Now that I am several books into my Houellebecq Project, I feel that I have, by accident, gone about this in exactly the right way. The first Houellebecq I tried was La Carte et le Territoire, his most recent novel, which won him last year’s Prix Goncourt in France, and a novel which is, by Houellebecquian standards, rather tame. I don’t mean that it doesn’t have any shock to it, or any social criticism, but compared to the other works of his that I’ve now read, those elements come in a softer, less wince-inducing package.
There are two issues that seem to bother most Houllebecq readers: his portrayal of sex, and the fact that it is difficult to decipher whether the racist, sexist and other harsh comments in his work come from Houellebecq himself or from his characters—as Litlove points out in a recent comment, this is because his main characters almost always appear to be, at least in part, some incarnation of Houellebecq himself. That lack of separation is problematic.
But La Carte et le Territoire had very little in terms of provocation, in either of those areas. It was definitely a provocative text, but easy to read. I say all of this because it was pure dumb luck that I read that novel first and thus became curious to figure out what all the fuss was about.
Now, my second bit of luck came from my own strange obsession with reading an author in chronological order. I like nothing better than beginning with a writer’s earliest work and moving forward. For Houellebecq, this meant taking up with his long essay, H.P. Lovecraft: Contre le Monde, Contre la vie (H.P. Lovecraft: Against the World, Against Life, Eng. trans. Dorna Khazeni). And it was really fascinating. An essay that endeared Houellebecq to me, mostly because of the care he takes in writing about Lovecraft.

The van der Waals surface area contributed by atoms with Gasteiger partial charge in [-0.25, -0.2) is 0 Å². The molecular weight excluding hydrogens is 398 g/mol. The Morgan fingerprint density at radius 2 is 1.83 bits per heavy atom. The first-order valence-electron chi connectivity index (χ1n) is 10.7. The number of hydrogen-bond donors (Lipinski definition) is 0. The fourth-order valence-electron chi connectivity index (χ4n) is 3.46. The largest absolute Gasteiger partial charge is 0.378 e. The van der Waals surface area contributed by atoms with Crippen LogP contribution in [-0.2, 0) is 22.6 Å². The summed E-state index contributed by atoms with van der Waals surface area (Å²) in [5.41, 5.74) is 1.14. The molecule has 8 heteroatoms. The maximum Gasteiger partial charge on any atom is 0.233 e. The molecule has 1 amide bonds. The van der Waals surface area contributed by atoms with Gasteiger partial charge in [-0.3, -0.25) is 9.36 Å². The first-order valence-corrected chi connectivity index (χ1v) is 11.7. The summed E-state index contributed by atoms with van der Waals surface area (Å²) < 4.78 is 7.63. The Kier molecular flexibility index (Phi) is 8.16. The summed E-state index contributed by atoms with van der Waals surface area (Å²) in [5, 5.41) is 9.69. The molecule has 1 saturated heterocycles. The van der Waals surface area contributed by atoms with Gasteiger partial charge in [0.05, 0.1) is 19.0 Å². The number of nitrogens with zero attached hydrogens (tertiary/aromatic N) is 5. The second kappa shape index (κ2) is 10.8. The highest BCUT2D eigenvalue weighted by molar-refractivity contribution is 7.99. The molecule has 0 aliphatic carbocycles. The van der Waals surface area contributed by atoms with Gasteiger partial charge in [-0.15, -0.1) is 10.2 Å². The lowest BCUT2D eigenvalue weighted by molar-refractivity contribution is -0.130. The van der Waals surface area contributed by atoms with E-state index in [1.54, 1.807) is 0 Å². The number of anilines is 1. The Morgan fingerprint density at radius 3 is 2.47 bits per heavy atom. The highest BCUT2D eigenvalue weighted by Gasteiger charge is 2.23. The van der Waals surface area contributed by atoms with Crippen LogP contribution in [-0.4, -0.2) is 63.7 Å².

Who knows if Lovecraft was the single most important writerly reference point for Houellebecq, but he is clearly a huge influence. The essay is pure homage, but a serious study as well, filled with critical and autobiographical interpretation. However, the essay does more than just tell me about Lovecraft, it tells me about Houellebecq. As I am slowly coming to understand through Houellebecq’s other work, he is not able to remove himself from anything he writes. (I find this both a source of his brilliance and a possible weakness, but I will get to that in another review.) So in nearly every assessment of Lovecraft, Houellebecq is inside the message, leaving little clues to his own writing and his own vision:
Quand on aime la vie, on ne lit pas. On ne va guère au cinéma non plus, d’ailleurs. Quoi qu’on en dise, l’accès à l’univers artistique est plus ou moins réservé à ceux qui en ont un peu marre. [ A person who loves life doesn’t read. And rarely goes to the movies, as well. No matter what people say on the matter, access to the artistic universe is more or less reserved for those who are just a little sick of it all.]
Le style de compte rendu d’observations scientifiques utilisé par HPL dans ses dernières nouvelles répond au principe suivant: plus les événements et les entités décrites seront monstrueuses et inconcevables, plus la description sera précise et clinique. Il faut un scalpel pour décortiquer l’innommable.
Tout impressionnisme est donc à bannir. Il s’agit de construire une littérature vertigineuse : et il n’y a pas de vertige sans une certaine disproportion d’échelle, sans une certaine juxtaposition du minutieux et de l’illimité, du ponctuel et de l’infini.